Harrison’s Manual of Medicine



Features Distinguishing Syncope from Seizure

Syncope is defined as transient loss of consciousness due to reduced cerebral blood flow. Syncope is associated with postural collapse and spontaneous recovery. It may occur suddenly, without warning, or may be preceded by presyncopal symptoms such as lightheadedness, weakness, nausea, dimming vision, ringing in ears, or sweating. Faintness refers to prodromal symptoms that precede the loss of consciousness in syncope. The syncopal pt appears pale, has a faint, rapid, or irregular pulse, and breathing may be almost imperceptible; transient (5–10 s) myoclonic or clonic movements may occur. Recovery of consciousness is prompt if the pt is maintained in a horizontal position and cerebral perfusion is restored.
Features Distinguishing Syncope from Seizure
The differential diagnosis is often between syncope and a generalized, convulsive seizure. Syncope is more likely if the event was provoked by acute pain or anxiety or occurred immediately after arising from a lying or sitting position. Seizures are typically not related to posture. Pts with syncope often describe a stereotyped transition from consciousness to unconsciousness that develops over a few seconds. Seizures occur either very abruptly without a transition or are preceded by premonitory symptoms such as an epigastric rising sensation, perception of odd odors, or racing thoughts. Pallor is seen during syncope; cyanosis is usually seen during a seizure. The duration of unconsciousness is usually very brief (i.e., seconds) in syncope and more prolonged (i.e., >5 min) in a seizure. Injury from falling and incontinence are common in seizure, rare in syncope. Headache and drowsiness, which with mental confusion are the usual sequelae of a seizure, do not follow a syncopal attack.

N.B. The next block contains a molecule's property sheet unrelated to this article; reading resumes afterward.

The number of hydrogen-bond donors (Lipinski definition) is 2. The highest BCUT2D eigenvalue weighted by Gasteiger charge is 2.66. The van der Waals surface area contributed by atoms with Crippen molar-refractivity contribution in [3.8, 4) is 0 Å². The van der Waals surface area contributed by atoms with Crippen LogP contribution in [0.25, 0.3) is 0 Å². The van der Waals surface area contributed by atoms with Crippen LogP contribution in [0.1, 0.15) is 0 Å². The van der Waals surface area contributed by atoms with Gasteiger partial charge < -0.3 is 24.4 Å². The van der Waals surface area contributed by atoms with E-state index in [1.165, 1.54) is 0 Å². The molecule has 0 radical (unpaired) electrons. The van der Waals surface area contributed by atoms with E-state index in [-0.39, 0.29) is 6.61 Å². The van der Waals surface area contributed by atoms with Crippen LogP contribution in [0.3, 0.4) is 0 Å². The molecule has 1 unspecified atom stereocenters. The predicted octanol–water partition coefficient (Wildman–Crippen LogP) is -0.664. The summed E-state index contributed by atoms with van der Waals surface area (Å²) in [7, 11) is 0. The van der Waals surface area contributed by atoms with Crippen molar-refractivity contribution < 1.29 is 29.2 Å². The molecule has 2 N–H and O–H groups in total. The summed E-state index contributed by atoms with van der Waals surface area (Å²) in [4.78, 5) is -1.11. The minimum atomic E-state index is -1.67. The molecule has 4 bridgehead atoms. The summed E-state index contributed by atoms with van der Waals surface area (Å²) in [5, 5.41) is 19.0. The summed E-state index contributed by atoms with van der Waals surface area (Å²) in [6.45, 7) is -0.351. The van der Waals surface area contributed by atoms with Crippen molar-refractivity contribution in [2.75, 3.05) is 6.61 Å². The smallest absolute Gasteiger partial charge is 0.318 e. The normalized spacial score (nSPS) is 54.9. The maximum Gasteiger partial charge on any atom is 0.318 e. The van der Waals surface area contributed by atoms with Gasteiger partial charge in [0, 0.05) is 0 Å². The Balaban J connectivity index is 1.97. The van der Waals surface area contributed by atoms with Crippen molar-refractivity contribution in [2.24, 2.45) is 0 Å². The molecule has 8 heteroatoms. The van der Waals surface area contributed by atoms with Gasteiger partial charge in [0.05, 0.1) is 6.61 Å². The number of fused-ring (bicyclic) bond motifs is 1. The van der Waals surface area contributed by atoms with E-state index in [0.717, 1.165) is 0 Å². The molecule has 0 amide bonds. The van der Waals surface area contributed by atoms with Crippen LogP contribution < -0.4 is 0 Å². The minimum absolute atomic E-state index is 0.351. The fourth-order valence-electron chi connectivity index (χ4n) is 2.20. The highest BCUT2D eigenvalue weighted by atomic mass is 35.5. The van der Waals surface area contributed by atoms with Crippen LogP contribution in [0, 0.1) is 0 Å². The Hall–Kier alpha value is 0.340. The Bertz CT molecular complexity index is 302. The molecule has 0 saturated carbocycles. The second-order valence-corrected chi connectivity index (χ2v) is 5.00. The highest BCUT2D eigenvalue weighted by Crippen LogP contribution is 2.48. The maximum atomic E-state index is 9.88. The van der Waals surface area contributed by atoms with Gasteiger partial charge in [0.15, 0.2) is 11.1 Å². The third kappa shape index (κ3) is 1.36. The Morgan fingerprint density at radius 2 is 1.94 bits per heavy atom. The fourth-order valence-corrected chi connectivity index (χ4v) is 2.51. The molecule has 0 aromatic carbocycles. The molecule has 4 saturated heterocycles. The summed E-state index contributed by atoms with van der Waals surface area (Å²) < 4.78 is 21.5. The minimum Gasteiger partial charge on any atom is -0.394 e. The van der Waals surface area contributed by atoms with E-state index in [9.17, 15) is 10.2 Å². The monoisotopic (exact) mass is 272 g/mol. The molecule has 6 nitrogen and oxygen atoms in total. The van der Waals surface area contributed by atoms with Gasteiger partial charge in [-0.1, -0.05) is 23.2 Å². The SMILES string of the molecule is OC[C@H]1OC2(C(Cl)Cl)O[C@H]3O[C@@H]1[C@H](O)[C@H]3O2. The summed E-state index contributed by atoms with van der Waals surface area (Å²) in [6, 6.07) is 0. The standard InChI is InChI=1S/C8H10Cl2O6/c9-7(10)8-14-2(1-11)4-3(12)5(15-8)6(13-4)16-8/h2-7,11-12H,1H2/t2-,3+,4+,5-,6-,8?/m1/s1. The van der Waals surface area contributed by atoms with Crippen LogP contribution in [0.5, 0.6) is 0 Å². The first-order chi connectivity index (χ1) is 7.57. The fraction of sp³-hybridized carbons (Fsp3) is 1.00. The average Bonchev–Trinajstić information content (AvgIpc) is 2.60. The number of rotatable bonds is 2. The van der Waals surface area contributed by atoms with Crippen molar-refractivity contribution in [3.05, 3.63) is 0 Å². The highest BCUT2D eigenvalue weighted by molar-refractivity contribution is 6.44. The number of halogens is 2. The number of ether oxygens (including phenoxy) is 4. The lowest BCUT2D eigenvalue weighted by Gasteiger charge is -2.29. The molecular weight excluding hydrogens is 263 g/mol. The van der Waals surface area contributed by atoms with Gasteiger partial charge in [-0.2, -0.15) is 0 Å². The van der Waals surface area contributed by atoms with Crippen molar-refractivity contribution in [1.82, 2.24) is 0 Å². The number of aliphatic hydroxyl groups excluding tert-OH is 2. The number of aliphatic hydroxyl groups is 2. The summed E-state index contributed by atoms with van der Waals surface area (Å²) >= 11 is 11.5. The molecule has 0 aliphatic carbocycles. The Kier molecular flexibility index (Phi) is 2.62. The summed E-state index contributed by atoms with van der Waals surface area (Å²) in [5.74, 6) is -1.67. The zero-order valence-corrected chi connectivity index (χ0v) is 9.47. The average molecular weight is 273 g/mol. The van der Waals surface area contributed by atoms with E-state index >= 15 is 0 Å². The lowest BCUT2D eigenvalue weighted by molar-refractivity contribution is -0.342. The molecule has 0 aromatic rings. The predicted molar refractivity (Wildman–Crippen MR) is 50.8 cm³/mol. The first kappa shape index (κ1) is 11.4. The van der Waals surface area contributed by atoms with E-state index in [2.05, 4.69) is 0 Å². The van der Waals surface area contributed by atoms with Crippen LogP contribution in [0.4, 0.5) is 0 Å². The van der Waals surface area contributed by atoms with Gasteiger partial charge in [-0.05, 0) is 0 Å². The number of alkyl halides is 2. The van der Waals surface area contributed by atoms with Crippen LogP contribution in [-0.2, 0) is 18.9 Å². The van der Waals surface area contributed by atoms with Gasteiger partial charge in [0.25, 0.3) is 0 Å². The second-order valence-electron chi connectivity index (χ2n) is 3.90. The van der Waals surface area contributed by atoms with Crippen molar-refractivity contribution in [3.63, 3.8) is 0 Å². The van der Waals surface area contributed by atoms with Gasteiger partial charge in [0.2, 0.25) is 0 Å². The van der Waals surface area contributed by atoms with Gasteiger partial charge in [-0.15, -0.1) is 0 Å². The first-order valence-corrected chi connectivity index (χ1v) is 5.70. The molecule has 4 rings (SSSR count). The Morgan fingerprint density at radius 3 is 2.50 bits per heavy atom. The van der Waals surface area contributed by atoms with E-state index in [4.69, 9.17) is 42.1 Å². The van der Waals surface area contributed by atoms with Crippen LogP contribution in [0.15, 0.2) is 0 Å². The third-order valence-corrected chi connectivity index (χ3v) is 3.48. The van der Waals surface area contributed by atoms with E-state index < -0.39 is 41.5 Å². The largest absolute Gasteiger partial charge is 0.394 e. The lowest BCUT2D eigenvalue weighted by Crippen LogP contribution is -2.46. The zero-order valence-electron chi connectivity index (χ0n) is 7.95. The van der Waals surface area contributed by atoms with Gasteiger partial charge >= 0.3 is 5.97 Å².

Transiently decreased cerebral blood flow is usually due to one of three general mechanisms: disorders of vascular tone or blood volume, cardiovascular disorders including cardiac arrhythmias, or cerebrovascular disease (Table 8-1). Disorders of vascular tone or blood volume, including vasovagal syncope and postural hypotension, are responsible for more than one-half of syncopal episodes in general practice. Not infrequently the cause of syncope is multifactorial.

Table 8-1 Causes of Syncope

Approach to the Patient

The cause of syncope may be apparent only at the time of the event, leaving few, if any, clues when the pt is seen by the physician. It is important to first consider causes that represent serious underlying etiologies; among these are massive internal hemorrhage or myocardial infarction, which may be painless, and cardiac arrhythmias. In elderly persons, a sudden faint without obvious cause should arouse the suspicion of complete heart block or a tachyarrhythmia, even if all findings are negative when the pt is seen. Loss of consciousness in particular situations, such as during venipuncture or micturition, suggests an abnormality of vascular tone. The position of the pt at the time of the syncopal episode is very important; syncope in the supine position is unlikely to be vasovagal and suggests an arrhythmia or a seizure. Medications must be considered, including nonprescription drugs or health store supplements, with particular attention to recent changes. An algorithmic approach to syncope is presented in Fig. 8-1.

FIGURE 8-1. Approach to the patient with syncope.

Therapy is determined by the underlying cause. Pts with vasovagal syncope should be instructed to avoid situations or stimuli that provoke attacks. Episodes associated with intravascular volume depletion may be prevented by salt and fluid preloading. b-Adrenergic antagonists are the most widely used agents; the vagolytic drugs disopyramide and transdermal scopolamine are often useful. Other possible drugs include the serotonin reuptake inhibitor paroxetine, theophylline, and ephedrine. Permanent cardiac pacing is effective for pts whose episodes are frequent or associated with prolonged asystole. Pts with orthostatic hypotension should be instructed to rise slowly from the bed or chair and to move legs prior to rising to facilitate venous return from the extremities. Medications that aggravate the problem should be discontinued when possible. Other useful treatments may include elevation of the head of the bed, elastic stockings, antigravity or g suits, salt loading, and pharmacologic agents such as sympathomimetic amines, monomine oxidase inhibitors, and beta blockers.


For a more detailed discussion, see Daroff RB, Carlson MD: Faintness, Syncope, Dizziness, and Vertigo, Chap. 21, p. 111, in HPIM-15.


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